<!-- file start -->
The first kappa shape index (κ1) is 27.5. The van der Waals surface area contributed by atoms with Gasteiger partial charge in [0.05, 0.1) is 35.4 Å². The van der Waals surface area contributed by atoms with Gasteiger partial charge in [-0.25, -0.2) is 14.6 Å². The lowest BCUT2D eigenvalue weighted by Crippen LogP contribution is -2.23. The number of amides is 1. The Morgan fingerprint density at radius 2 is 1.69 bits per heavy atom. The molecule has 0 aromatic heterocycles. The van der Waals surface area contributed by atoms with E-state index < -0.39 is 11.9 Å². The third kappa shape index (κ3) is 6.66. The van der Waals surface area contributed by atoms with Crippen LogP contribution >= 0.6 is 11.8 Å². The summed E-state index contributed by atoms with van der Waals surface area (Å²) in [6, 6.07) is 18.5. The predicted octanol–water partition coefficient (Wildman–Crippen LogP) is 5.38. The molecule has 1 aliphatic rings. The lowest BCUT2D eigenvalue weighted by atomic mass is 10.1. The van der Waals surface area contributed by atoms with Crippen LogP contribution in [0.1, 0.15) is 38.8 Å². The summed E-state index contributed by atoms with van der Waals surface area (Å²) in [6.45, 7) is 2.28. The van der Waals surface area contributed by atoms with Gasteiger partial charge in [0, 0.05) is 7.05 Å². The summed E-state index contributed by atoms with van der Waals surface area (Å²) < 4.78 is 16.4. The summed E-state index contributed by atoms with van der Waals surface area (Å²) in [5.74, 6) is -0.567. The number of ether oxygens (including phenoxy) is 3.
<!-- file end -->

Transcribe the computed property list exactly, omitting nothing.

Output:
The first kappa shape index (κ1) is 27.5. The van der Waals surface area contributed by atoms with Gasteiger partial charge in [0.05, 0.1) is 35.4 Å². The van der Waals surface area contributed by atoms with Gasteiger partial charge in [-0.25, -0.2) is 14.6 Å². The lowest BCUT2D eigenvalue weighted by Crippen LogP contribution is -2.23. The number of amides is 1. The Morgan fingerprint density at radius 2 is 1.69 bits per heavy atom. The molecule has 0 aromatic heterocycles. The van der Waals surface area contributed by atoms with E-state index < -0.39 is 11.9 Å². The third kappa shape index (κ3) is 6.66. The van der Waals surface area contributed by atoms with Crippen LogP contribution >= 0.6 is 11.8 Å². The summed E-state index contributed by atoms with van der Waals surface area (Å²) in [6, 6.07) is 18.5. The predicted octanol–water partition coefficient (Wildman–Crippen LogP) is 5.38. The molecule has 1 aliphatic rings. The lowest BCUT2D eigenvalue weighted by atomic mass is 10.1. The van der Waals surface area contributed by atoms with Crippen LogP contribution in [0.1, 0.15) is 38.8 Å². The summed E-state index contributed by atoms with van der Waals surface area (Å²) in [6.45, 7) is 2.28. The van der Waals surface area contributed by atoms with Gasteiger partial charge in [0, 0.05) is 7.05 Å². The summed E-state index contributed by atoms with van der Waals surface area (Å²) < 4.78 is 16.4. The summed E-state index contributed by atoms with van der Waals surface area (Å²) in [5.74, 6) is -0.567. The number of ether oxygens (including phenoxy) is 3.